Street, James (1948-2013)

Cards: UT UD 2011, UT UD 2011 Monumental Moments 12/6/69, UT UD 2011 Monumental Moments 1/1/70, UT UD 11 All-Time Alumni.
Acquired: TTM 2012, C/o Home
Sent: 7/10    Recieved: 11/28   (172 days)

Longview, Texas’ very own James Street was the quarterback at the center of the University of Texas’ dynasty during the late 60’s. When Darrell Royal put  James Street in to pilot the wishbone offense during the 3rd game of the 1968 season, he had no idea how well Street would play.  James went on to lead the team in passing in both 1968 and ’69, and back to back SWC titles in those years. In 1969 he led
the team in total offense, and was named team MVP. That season was magical for Street.  As co-captain, he earned All-SWC honors, and won two critical and hard fought contests to claim to claim the National Title.

The first was a Dec 6 contest against the Arkansas Razorbacks. The ‘Backs and the Longhorns had a long and bloodied history that rivaled at some point that of the one between the Longhorns and Sooners. As Texas ramped up its football program under Darrell Royal, the rivalry grew between the two teams. Billed as the “Game of the Century” or the “Big Shootout”, #1 Texas and #2 Arkansas met at
Razorback Stadium. Even President Nixon showed up. Texas had handed Arkansas its only loss of the season the previous year and the Razorbacks wanted revenge. The Longhorns were unable to adjust early on to the suffocating ‘Backs defense and through out 3 quarters, it looked like Arkansas was going to win, up 14-0 going into the 4th quarter, but all James Street needed against the highly regarded ‘Backs defense, was that one quarter. To start the fourth, Street darted into the endzone for the TD, then converted the 2 point conversion by diving in to make it 14-8.  After the Longhorns stopped the Razorbacks with an interception in the endzone, the Longhorns dive stalled and facing a 4th and 3 in their own territory they decided to go for it. Calling the Right 53 Veer Pass, Street executed it marvelously throwing into double coverage into the arms of Randy Peschel. It was good enough to set up the tying touchdown and go ahead extra point. Texas won the game 15-14 and set up the final showdown with Notre Dame.

On January 1st, 1970, Notre Dame decided to meet UT in the Cotton Bowl for the National Championship (-after undefeated Penn State declined). Carrying a 19 game winning streak into the game, UT was still battle worn from its previous epic contest almost a month ago against Arkansas. Spotting Joe Theisman and Notre Dame a 10-0 lead, Texas began to really put it back together in the second half. Down 3, with 7 minutes to play, UT mounted a historic drive, converting 2 fourth down attempts on 17 plays.  Street himself completed an incredibly clutch pass to Cotton Spreyer setting the team up at the 2 yard line. They’d get the go ahead score and win the game 21-17 to claim the National Title. While Street didn’t have the greatest game, he led the Longhorns on 3 70+ yard drives. The game also served as the Texas’ program’s 500th. After the game LBJ stopped in to congratulate James Street and the Longhorns.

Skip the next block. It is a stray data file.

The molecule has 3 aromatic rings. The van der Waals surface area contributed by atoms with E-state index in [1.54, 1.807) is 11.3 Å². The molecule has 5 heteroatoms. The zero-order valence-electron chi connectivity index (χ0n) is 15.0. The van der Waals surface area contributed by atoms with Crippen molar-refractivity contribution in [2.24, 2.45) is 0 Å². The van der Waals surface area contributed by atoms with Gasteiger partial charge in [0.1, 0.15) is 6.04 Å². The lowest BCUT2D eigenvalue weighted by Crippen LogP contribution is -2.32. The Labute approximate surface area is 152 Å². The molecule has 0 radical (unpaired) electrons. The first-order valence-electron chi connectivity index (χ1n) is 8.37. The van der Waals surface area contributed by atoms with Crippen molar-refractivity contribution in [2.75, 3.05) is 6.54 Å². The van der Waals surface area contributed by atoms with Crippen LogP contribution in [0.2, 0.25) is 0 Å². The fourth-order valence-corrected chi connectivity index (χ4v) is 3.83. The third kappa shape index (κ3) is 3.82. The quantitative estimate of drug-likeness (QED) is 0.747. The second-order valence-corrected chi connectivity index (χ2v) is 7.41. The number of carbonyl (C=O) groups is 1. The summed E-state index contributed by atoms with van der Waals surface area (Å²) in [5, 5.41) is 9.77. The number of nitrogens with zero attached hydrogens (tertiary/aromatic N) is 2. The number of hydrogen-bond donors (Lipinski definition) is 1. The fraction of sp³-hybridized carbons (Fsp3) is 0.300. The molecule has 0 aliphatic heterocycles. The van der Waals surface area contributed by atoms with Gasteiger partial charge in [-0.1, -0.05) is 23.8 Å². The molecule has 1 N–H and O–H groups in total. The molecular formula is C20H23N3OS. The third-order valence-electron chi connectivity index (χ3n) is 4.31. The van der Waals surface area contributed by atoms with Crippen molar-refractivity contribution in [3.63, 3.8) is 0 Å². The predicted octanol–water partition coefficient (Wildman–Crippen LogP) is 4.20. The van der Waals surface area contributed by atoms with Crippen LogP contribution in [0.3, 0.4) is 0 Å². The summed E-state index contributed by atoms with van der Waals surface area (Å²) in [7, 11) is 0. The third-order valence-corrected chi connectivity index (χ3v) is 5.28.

Back then players didn’t immediately go into the NFL, and it looked like Street’s destiny lied in baseball. An excellent pitcher James went 29-8 with a 1.86 ERA for the Longhorns, and even played in the farm system the previous year for the Boulder Collegians. An arm injury changed everything for James at the College World Series in 1970.  He’s gone into business since then, and formed The James Street Group, which gives financial advice to people receiving structured settlements. In 1999, Street was inducted into the Cotton Bowl Hall of Fame, and the Texas Hall of Fame in 2000.

Another one I had almost given up on, 5 months was just enough to get me a bit nervous. I really liked the photos on these cards. The player card of Street looks great. I think the framing on the imagery is great, and I am grateful that they used a color shot. The classy Monumental Moments, well- I really like the gold one which was a limited numbered card -was dead on. It’s a great shot of Street before 53 Veer. The second one, is not so great, but it catches what seems to almost be a candid or tender moment between James and Coach Royal amid the fanfare of the contest between the Longhorns and the Irish. James returned the check I sent, and I hope he took my advice and had lunch up at El Patio over under the shadow of ‘The Drag’.

James Street passed away on Monday, September 30th 2013 of a heart attack at the age of 65.